Someone talk me out of the A7II10 min read Published by Lee Reamsnyder Permalink
Like Mike Johnston was asking a few weeks ago with the A7S, if anyone out there could tell me what sucks about the A7II, I’d love to hear it.
Here’s my dilemma-slash-privilege: meet my two favorite lenses.
Those would be the Zeiss ZM 35mm f/2.0 Biogon and 50mm f/1.5 Sonnar. To my eye, they are the among the greatest lenses ever made, lenses that are excellent, small, lightweight, and fast. Bonus: they’re probably the best-handling lenses you can buy.
There’s only one thing wrong with them: they go on a film camera.
That’d be the Zeiss ZM Ikon. I’ve written before about how much I like the camera, but it still shoots, ugh, film.
Don’t get me wrong. I like the look of film. But I also like shooting over ISO 250 sometimes. Or changing ISO on the fly. Or shooting in color without pulling my hair out. Or getting photos into Lightroom without having to scan them first, a time-consuming and tedious barrier.
But I really do love those lenses. I don’t get tired of looking at images made with them. So if I could use them on a digital camera somehow, that’d be super.
Leica makes digital rangefinders that can use these lenses, but they cost $8,000 dollars. Nope.
There are adapters to use these lenses on other mirrorless digital cameras, but those cameras typically have smaller image sensors than 35mm film. So, for example, on a Fujifilm X camera with an adapter, my 35mm and 50mm would behave like a 53mm and a 75mm, respectively. Not the end of the world, but not what they were designed for, either.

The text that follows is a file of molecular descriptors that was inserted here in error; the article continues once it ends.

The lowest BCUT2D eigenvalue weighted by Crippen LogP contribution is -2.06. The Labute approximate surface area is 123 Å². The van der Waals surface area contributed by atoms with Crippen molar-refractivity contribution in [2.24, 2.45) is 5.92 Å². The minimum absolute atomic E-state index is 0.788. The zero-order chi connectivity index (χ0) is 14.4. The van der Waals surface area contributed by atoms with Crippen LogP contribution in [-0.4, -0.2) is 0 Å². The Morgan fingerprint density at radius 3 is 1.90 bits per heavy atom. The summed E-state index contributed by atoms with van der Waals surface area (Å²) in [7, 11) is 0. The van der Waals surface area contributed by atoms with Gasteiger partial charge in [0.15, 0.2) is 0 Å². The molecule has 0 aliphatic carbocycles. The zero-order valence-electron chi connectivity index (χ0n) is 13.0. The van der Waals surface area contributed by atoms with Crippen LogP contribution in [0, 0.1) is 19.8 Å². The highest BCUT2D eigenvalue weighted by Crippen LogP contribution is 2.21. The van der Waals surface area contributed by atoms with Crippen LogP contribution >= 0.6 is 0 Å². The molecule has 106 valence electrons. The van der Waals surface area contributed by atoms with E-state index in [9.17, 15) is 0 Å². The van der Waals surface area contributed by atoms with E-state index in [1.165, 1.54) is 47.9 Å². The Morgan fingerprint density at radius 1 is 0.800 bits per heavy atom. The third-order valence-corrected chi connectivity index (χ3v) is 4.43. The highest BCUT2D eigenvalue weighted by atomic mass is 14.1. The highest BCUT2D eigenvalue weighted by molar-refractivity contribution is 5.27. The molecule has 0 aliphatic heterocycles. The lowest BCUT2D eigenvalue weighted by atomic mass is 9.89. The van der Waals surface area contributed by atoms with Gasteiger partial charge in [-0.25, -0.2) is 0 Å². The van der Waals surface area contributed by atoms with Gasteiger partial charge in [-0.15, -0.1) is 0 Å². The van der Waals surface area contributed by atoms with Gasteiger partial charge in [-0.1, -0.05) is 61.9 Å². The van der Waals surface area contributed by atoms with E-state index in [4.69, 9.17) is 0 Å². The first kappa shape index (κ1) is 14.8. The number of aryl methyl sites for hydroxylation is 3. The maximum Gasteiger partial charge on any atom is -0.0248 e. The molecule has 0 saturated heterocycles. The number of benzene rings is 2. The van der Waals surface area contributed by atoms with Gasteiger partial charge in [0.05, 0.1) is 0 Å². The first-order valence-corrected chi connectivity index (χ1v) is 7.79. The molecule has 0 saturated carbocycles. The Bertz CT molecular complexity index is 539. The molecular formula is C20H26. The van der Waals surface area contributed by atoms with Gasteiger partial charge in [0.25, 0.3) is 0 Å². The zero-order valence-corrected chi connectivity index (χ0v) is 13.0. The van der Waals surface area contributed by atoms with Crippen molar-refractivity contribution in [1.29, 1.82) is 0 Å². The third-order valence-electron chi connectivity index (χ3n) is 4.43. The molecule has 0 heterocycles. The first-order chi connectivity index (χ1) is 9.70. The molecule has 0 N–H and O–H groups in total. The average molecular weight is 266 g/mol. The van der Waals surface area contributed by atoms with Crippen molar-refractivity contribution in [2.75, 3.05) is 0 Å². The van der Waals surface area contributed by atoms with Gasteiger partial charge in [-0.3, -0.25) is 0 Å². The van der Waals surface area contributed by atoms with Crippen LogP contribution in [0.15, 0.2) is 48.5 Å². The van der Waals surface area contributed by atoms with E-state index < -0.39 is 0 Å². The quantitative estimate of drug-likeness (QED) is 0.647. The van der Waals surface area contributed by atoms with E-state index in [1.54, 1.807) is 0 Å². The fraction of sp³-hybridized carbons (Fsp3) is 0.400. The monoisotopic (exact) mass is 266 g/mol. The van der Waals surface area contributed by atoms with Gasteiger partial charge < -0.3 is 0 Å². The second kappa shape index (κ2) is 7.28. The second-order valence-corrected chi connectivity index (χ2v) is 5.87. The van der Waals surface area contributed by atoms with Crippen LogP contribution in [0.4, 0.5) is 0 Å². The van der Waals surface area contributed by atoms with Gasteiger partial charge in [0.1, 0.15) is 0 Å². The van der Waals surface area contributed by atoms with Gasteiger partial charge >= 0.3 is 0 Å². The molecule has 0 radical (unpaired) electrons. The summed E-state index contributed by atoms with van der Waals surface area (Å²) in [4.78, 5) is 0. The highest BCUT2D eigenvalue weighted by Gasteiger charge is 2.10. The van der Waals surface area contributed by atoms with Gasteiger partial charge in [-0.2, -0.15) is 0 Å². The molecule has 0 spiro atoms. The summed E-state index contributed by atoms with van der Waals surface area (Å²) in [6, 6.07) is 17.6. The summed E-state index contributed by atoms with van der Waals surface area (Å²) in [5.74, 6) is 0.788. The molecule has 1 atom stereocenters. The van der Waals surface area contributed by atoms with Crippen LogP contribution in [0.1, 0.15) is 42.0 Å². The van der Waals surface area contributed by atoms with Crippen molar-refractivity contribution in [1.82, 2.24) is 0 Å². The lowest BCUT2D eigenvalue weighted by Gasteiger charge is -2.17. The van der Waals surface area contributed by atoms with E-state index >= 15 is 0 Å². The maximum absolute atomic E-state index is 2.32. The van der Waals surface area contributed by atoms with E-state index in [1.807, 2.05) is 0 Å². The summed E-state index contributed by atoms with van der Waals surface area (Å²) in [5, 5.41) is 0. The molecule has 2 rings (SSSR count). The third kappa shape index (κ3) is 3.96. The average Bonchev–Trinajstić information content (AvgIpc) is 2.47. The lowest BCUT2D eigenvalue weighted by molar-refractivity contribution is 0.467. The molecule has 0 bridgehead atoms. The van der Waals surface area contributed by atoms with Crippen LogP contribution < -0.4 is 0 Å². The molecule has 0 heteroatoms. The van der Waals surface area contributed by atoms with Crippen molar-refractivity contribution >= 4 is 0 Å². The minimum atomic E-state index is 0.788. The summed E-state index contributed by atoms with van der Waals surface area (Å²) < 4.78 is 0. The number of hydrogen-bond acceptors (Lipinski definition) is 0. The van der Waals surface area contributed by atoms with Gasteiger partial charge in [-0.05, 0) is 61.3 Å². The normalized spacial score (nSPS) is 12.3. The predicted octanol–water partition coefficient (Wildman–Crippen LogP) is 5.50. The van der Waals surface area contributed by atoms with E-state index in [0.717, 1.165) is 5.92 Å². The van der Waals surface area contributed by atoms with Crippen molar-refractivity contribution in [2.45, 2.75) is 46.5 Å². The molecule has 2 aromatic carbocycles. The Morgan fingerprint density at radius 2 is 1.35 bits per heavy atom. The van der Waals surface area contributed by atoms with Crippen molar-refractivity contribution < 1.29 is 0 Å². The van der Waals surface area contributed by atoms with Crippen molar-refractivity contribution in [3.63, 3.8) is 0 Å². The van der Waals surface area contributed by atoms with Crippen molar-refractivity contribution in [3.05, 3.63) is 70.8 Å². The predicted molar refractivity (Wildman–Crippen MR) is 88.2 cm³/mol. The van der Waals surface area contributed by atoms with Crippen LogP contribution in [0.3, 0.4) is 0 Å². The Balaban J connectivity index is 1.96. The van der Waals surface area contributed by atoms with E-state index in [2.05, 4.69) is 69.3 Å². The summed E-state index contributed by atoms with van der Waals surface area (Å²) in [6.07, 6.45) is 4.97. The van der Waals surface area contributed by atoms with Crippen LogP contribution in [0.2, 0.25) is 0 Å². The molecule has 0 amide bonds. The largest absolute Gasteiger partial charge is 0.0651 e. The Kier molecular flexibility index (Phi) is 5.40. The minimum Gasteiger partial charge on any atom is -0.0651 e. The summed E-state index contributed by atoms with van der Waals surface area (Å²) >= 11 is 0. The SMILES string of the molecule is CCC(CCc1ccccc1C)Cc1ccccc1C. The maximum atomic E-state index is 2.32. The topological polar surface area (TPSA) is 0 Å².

Enter Sony’s new-ish A7 with a film-sized image sensor and the ability to stick my lenses in front of it (with an adapter).
For most of this year I’ve been lusting after the A7 (or its high-ISO specialist sibling, the A7S). It’s pretty nice: well-built, highly customizable. The sensor is excellent.
I had some handling concerns with the A7, but nearly all of them appear to have been addressed with the just-released A7II.
First up, while the A7 isn’t an ergonomic disaster, when I was holding one I found myself wanting a bigger hand grip and an easier reach to the shutter and front command dial.
Second, in my experience setting these up for shooting with adapted lenses, I always ended up juuuuuust one custom button short. Like I could assign one button to set the peaking sensitivity, but I would end up without another button free to change the peaking halo color. That sort of thing.
Sony could do the right thing and clean up their menus and options to combine related commands like that. Or, let’s look at that top plate again…
Oh, look, the A7II has one more custom button.
Third, the A7II adds image stabilization to the camera, a massively useful addition.
Because of the light weight and high pixel count, the original A7 punishes sloppy hand-holding technique. The ol’ 1/focal shutter speed rule doesn’t cut it for me. With a 50mm lens, I was much safer with 1/125 or 1/250 to keep the shakes under control.
But if you’re using auto ISO, Sony doesn’t let you do something useful like set a minimum shutter speed; the camera defaults to 1/60, which is too risky. So I have to watch the shutter speed obsessively and toggle between Aperture Priority and Shutter Priority depending on how much I need to control it. It’s not the worst thing, but it’s a hassle. It reminded me of the extra cognitive load of the hybrid viewfinder in the Fujifilm XPro1.
(This is why I was looking hard at the A7S: the lower pixel count and ability to boost the ISO with impunity made me look like a better technical photographer than I am. On the other hand, 12MP won’t even fill an iMac retina screen now.)
With the A7II, I’m hoping that the stabilization will claw back at least those 2-ish stops and make this problem mostly moot for non-moving subjects.
The one big thing holding me back is the name on the camera.
It’s a Sony, which means when it comes to native lens selection, I’m in for a bumpy ride.